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thank you all you have given me alot to think about. i dont think iam going to get any sleep tonight. my first son i worked very hard to get him into special classes, and also speech. and counseling. its just that my baby , well i call him that because he is my youngest. he is so smart strait a,s. he has always been the more hyper out of the two, at school he can not focus. he does his work. but when it comes to staying in his seat. he will get up and kick someone and go back to his chair. like nothing happened. he has done that at home to his brother just for no reason stop what he is doing pick on his brother then go back to doing whatever he was doing. he gets mad easy and to quick over things like losing a video game. i guess it is hard for me because a very long time ago. my son was about 2years old. and he was acting up so much at my grandmas house i remember her telling me you need to put him on medication. i was upset , because i thought she was being mean. i guess i just choose to believe he would grow out of it. now i feel guilty. maybe i should of done something a long time ago. thank you all for listening to me. you have given me food for thought . iam so afraid of losing the son i know, he might be a handful but he is my handful. i just dont want my son to turn into a zombie. because his heart is beatiful. i love him so much.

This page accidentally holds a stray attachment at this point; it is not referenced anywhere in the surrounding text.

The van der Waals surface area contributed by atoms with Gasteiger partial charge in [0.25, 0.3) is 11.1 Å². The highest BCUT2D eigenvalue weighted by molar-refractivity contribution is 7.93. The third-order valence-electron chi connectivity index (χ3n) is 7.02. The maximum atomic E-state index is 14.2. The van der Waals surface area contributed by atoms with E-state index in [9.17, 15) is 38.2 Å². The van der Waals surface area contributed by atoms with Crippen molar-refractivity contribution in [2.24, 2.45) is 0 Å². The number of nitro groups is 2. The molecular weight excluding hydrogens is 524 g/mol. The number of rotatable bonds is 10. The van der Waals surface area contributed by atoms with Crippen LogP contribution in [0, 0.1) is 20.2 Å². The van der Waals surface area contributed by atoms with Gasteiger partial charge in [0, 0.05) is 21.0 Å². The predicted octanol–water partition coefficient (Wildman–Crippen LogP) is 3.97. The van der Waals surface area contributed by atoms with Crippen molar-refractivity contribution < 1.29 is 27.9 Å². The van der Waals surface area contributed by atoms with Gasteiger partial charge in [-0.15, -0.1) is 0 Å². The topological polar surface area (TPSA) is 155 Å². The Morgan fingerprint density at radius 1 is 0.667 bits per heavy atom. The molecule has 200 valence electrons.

October 17, 2005
9:52 pm
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mamabear
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My doc said that kids that are "zombies" are generally overmedicated. That was one of my main concerns too. I was so happy when we found a medication that helped. (it took only two tries)

Also, I read a book called Dare to Discipline by James Dobson and it helped me come up with some creative solotions for discipline that have helped too.

Don't feel guilty. If there is one thing I have learned (am still learning) it is this: don't be so hard on yourself...you are only human and you are bound to make mistakes. Just try to find a way to learn and grow from your mistakes, and realize that everything happens for a reason. You are trying to do what is best for your son, and that is what matters.

Good luck in your journey.

October 17, 2005
9:52 pm
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human drama
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There are many options for the meds.